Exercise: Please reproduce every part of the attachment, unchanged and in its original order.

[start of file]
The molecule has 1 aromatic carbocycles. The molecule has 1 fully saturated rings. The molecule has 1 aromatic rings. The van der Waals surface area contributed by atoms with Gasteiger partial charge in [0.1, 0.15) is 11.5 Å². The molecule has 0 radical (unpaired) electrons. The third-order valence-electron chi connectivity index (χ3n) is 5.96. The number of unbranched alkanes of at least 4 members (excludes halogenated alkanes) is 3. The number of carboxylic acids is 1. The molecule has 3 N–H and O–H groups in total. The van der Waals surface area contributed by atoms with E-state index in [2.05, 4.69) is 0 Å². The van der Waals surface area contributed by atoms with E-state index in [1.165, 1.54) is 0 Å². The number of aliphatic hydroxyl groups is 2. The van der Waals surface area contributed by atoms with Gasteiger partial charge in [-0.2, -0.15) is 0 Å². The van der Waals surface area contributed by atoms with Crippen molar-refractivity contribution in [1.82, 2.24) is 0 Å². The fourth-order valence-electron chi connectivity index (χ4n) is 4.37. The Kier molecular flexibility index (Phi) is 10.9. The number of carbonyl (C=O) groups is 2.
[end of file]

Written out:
The molecule has 1 aromatic carbocycles. The molecule has 1 fully saturated rings. The molecule has 1 aromatic rings. The van der Waals surface area contributed by atoms with Gasteiger partial charge in [0.1, 0.15) is 11.5 Å². The molecule has 0 radical (unpaired) electrons. The third-order valence-electron chi connectivity index (χ3n) is 5.96. The number of unbranched alkanes of at least 4 members (excludes halogenated alkanes) is 3. The number of carboxylic acids is 1. The molecule has 3 N–H and O–H groups in total. The van der Waals surface area contributed by atoms with E-state index in [2.05, 4.69) is 0 Å². The van der Waals surface area contributed by atoms with E-state index in [1.165, 1.54) is 0 Å². The number of aliphatic hydroxyl groups is 2. The van der Waals surface area contributed by atoms with Gasteiger partial charge in [-0.2, -0.15) is 0 Å². The van der Waals surface area contributed by atoms with Crippen molar-refractivity contribution in [1.82, 2.24) is 0 Å². The fourth-order valence-electron chi connectivity index (χ4n) is 4.37. The Kier molecular flexibility index (Phi) is 10.9. The number of carbonyl (C=O) groups is 2.